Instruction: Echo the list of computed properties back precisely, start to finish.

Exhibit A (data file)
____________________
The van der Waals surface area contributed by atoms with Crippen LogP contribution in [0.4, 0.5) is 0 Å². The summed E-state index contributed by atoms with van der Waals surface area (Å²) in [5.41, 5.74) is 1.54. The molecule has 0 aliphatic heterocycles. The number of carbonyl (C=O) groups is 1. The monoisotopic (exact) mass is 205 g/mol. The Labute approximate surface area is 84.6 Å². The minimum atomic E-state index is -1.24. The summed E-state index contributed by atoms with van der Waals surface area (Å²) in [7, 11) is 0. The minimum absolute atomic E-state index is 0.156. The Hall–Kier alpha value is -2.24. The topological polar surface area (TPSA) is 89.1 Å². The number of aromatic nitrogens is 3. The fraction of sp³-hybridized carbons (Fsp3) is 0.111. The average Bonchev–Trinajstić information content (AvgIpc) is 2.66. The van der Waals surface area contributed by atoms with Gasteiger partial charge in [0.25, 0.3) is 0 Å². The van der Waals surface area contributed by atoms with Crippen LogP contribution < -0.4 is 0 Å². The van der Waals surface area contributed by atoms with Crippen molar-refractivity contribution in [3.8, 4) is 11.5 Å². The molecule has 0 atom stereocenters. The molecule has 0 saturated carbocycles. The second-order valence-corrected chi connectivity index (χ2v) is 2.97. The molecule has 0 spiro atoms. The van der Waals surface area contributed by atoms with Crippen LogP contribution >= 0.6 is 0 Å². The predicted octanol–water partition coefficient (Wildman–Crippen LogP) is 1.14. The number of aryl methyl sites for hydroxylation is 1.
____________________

The van der Waals surface area contributed by atoms with Crippen LogP contribution in [0.4, 0.5) is 0 Å². The summed E-state index contributed by atoms with van der Waals surface area (Å²) in [5.41, 5.74) is 1.54. The molecule has 0 aliphatic heterocycles. The number of carbonyl (C=O) groups is 1. The monoisotopic (exact) mass is 205 g/mol. The Labute approximate surface area is 84.6 Å². The minimum atomic E-state index is -1.24. The summed E-state index contributed by atoms with van der Waals surface area (Å²) in [7, 11) is 0. The minimum absolute atomic E-state index is 0.156. The Hall–Kier alpha value is -2.24. The topological polar surface area (TPSA) is 89.1 Å². The number of aromatic nitrogens is 3. The fraction of sp³-hybridized carbons (Fsp3) is 0.111. The average Bonchev–Trinajstić information content (AvgIpc) is 2.66. The van der Waals surface area contributed by atoms with Gasteiger partial charge in [0.25, 0.3) is 0 Å². The van der Waals surface area contributed by atoms with Crippen LogP contribution < -0.4 is 0 Å². The van der Waals surface area contributed by atoms with Crippen molar-refractivity contribution in [3.8, 4) is 11.5 Å². The molecule has 0 atom stereocenters. The molecule has 0 saturated carbocycles. The second-order valence-corrected chi connectivity index (χ2v) is 2.97. The molecule has 0 spiro atoms. The van der Waals surface area contributed by atoms with Crippen LogP contribution >= 0.6 is 0 Å². The predicted octanol–water partition coefficient (Wildman–Crippen LogP) is 1.14. The number of aryl methyl sites for hydroxylation is 1.